FIG. 1 is a simplified illustrating a smart phone according to an example of the present invention.

FIG. 2 is a simplified system diagram with a smart phone according to an example of the present invention.

FIG. 3 is a simplified diagram of a smart phone system diagram according to an example of the present invention.

FIGS. 4A, 4B, and 4C illustrate a simplified flow diagram of mobile app navigation using user interfaces in an example according to the present invention.

FIG. 5 is a simplified flow diagram of the process by which the user's drive classification request propagates through the system in an example according to present invention.

FIG. 6 is a simplified flow diagram the process by which the client hardware chronically monitors user activity in order to send the data to downstream processing on a remote computer in an example.

FIG. 7 is a simplified flow diagram of the processing of raw movement data taken from client device into drive objects in an example.

FIGS. 8A, 8B, 8C, 8D, and 8E illustrate simplified flow diagrams of the interface for web browser-based interactions, walking through critical activities of drive management, drive editing, and expense reporting in an example.

FIG. 9 is the simplified diagram to show an example of how a user might set time periods for which the drives he makes are to be immediately classified as business or personal drives or for other future classification.

FIG. 10 is a simplified flow diagram of the user account types as it corresponds to drive addition to a specific user account in an example.

DETAILED DESCRIPTION OF THE EXAMPLES

According to the present invention, techniques related generally to mobile are included. More particularly, the present invention provides a method and system for tracking a location of an entity using a mobile device for purposes of collecting distance data. Merely by way of example, the present invention can be applied to a mobile device, a tablet computer, or other communication devices.

In an example, the present invention provides one or more of the following features:

In an example, the technique automatically creates logs of distinct drives using mobile phone telemetry data. Our system runs in the background—independent of user input after proper approval—and monitors user's accelerometer, gyroscope, magnetometer and GPS data. Through inferred parameters and algorithms, we detect and capture their drives and store them into a database for further presentation and classification. The system is always on but the user never needs to tell it a drive has occurred.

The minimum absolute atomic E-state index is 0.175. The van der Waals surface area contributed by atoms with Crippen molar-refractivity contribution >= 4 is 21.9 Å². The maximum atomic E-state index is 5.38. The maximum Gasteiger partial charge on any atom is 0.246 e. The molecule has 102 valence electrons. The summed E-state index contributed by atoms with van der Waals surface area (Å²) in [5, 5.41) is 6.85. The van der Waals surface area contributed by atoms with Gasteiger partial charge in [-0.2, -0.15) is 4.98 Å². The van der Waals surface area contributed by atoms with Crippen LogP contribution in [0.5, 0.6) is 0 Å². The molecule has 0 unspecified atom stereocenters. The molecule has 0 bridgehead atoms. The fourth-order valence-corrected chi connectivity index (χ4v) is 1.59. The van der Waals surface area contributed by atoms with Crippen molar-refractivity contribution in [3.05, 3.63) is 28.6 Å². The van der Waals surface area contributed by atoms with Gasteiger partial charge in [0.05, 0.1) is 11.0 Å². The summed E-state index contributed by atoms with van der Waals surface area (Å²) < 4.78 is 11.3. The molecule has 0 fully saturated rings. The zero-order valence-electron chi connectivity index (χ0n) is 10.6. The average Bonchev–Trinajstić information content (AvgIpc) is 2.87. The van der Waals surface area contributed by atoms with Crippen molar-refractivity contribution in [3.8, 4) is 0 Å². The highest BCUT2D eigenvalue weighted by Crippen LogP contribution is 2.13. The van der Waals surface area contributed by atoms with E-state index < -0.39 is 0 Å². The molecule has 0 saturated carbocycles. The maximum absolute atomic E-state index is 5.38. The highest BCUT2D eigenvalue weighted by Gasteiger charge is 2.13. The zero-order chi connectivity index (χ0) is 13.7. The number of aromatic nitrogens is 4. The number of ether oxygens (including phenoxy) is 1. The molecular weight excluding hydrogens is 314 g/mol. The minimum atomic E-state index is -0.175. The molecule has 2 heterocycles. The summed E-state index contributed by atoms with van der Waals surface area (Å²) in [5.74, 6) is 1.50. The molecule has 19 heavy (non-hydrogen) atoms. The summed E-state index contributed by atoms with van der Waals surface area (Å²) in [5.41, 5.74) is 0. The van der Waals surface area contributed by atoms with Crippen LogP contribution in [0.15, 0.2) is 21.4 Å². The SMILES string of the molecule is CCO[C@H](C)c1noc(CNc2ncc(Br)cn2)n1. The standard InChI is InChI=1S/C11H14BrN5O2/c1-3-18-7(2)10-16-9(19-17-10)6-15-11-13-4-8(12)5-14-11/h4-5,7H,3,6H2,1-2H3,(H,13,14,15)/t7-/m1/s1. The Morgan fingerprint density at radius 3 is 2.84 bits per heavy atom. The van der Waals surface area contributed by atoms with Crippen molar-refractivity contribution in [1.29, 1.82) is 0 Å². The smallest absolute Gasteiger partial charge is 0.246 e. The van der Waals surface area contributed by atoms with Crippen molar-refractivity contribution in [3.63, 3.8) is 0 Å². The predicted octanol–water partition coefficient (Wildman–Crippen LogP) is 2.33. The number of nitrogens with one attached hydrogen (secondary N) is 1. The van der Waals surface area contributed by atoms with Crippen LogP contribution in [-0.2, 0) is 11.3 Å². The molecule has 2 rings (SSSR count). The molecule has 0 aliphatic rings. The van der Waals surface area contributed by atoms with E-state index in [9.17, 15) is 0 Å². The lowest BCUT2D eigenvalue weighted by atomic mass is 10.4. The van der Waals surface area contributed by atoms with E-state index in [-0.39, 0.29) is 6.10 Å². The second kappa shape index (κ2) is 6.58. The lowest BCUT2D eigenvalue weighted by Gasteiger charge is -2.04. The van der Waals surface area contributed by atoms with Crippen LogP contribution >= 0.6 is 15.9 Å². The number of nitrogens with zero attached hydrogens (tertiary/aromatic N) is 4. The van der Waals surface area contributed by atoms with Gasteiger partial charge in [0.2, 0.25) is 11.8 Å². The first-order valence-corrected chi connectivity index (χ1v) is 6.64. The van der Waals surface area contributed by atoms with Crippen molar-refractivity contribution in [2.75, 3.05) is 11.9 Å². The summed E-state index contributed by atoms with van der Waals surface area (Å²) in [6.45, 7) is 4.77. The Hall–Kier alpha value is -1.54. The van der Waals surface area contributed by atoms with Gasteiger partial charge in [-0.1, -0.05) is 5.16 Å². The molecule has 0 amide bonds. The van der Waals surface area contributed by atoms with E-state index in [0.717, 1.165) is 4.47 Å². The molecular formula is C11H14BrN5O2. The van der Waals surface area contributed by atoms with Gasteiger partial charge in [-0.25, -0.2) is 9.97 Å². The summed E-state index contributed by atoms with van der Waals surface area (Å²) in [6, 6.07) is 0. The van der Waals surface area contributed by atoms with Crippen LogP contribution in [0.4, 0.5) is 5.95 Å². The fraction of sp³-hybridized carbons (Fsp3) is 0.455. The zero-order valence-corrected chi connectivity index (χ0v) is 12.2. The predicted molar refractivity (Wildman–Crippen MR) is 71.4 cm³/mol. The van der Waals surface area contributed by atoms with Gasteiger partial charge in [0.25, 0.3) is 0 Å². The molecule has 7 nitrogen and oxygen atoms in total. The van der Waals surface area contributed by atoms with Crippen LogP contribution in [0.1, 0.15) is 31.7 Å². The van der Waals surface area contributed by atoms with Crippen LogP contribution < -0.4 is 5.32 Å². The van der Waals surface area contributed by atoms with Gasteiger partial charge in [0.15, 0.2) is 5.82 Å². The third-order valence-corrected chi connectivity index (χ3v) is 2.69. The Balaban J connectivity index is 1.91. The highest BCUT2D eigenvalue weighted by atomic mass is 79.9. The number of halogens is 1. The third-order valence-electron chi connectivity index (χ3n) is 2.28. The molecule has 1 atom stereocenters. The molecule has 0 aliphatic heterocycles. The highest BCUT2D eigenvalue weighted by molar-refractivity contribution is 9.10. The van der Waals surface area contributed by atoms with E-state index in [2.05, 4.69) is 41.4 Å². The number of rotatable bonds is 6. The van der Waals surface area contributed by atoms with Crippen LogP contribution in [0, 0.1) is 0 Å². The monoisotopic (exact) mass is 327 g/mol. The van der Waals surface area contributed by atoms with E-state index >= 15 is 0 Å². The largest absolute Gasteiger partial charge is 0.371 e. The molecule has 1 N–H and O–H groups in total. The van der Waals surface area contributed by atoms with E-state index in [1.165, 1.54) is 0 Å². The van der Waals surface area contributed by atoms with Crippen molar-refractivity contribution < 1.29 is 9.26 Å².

In an alternative example, the technique is characterized by an ability to determine if a user arrival is the end of a drive or a stop along their way—when there is a stop but a drive is not complete, our techniques combine the legs into one drive.

In other examples, the techniques accurately detect a car drive, differentiated from other movements (walks, flights, etc.) extracted from a multitude of signals to feed into determining the start and end of a drive, including but not limited to the mobile phone's telemetry data, car engine noise, sound of a door closing, Bluetooth pairing, ODB sensors, etc., among other aspects.

In an example, techniques include automatic inference of driver's purpose. Each drive for a professional purpose (and those for personal purposes) has to be marked as such—this can be done from prior knowledge of a driver's behavior. Our intelligent system will perform a multi-class classification. Some examples of the algorithm include the ability to: auto-classify drives based on calendar events; auto-classify drives based on credit card expenses; auto-classify drives based on named locations or past classifications of similar drives; auto-classify drives based on tax rules (ex. home to office is a commute); auto-populate vehicle information based on Bluetooth pairing or other vehicle communications; auto-populate toll fees based on credit card or electronic toll pass; auto-populate parking fees based on credit card or electronic parking pass.

In an example, the techniques include a method to offer predictions of how a drives should be classified that the user can either corroborate or correct. The present system will learn from each classification a user makes and learn over time how to automatically classify more and more of their drives. The present system can indicate those auto-classified drives to the user so as to distinguish them.